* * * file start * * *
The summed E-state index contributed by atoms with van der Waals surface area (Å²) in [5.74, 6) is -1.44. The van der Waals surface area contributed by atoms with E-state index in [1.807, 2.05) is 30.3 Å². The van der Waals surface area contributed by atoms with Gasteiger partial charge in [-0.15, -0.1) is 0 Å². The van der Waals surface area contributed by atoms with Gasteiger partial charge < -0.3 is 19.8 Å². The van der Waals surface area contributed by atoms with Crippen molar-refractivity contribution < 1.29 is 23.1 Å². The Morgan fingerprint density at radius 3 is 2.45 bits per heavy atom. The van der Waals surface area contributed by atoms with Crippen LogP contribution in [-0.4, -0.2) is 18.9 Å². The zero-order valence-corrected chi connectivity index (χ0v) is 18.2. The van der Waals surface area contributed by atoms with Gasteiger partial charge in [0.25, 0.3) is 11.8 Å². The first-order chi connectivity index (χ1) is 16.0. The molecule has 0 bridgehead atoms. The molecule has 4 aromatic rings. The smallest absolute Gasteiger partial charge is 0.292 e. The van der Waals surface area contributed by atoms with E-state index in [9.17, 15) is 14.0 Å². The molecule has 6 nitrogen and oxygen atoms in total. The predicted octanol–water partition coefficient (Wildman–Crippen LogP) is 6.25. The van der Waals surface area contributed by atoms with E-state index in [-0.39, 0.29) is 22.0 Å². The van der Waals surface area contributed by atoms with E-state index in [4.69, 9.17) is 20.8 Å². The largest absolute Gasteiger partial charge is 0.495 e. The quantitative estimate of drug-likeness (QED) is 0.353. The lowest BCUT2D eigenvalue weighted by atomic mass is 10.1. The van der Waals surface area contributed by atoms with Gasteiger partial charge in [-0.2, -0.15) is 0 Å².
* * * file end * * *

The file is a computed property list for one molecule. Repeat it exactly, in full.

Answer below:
The summed E-state index contributed by atoms with van der Waals surface area (Å²) in [5.74, 6) is -1.44. The van der Waals surface area contributed by atoms with E-state index in [1.807, 2.05) is 30.3 Å². The van der Waals surface area contributed by atoms with Gasteiger partial charge in [-0.15, -0.1) is 0 Å². The van der Waals surface area contributed by atoms with Gasteiger partial charge < -0.3 is 19.8 Å². The van der Waals surface area contributed by atoms with Crippen molar-refractivity contribution < 1.29 is 23.1 Å². The Morgan fingerprint density at radius 3 is 2.45 bits per heavy atom. The van der Waals surface area contributed by atoms with Crippen LogP contribution in [-0.4, -0.2) is 18.9 Å². The zero-order valence-corrected chi connectivity index (χ0v) is 18.2. The van der Waals surface area contributed by atoms with Gasteiger partial charge in [0.25, 0.3) is 11.8 Å². The first-order chi connectivity index (χ1) is 16.0. The molecule has 0 bridgehead atoms. The molecule has 4 aromatic rings. The smallest absolute Gasteiger partial charge is 0.292 e. The van der Waals surface area contributed by atoms with E-state index in [9.17, 15) is 14.0 Å². The molecule has 6 nitrogen and oxygen atoms in total. The predicted octanol–water partition coefficient (Wildman–Crippen LogP) is 6.25. The van der Waals surface area contributed by atoms with E-state index in [-0.39, 0.29) is 22.0 Å². The van der Waals surface area contributed by atoms with E-state index in [4.69, 9.17) is 20.8 Å². The largest absolute Gasteiger partial charge is 0.495 e. The quantitative estimate of drug-likeness (QED) is 0.353. The lowest BCUT2D eigenvalue weighted by atomic mass is 10.1. The van der Waals surface area contributed by atoms with Gasteiger partial charge in [-0.2, -0.15) is 0 Å².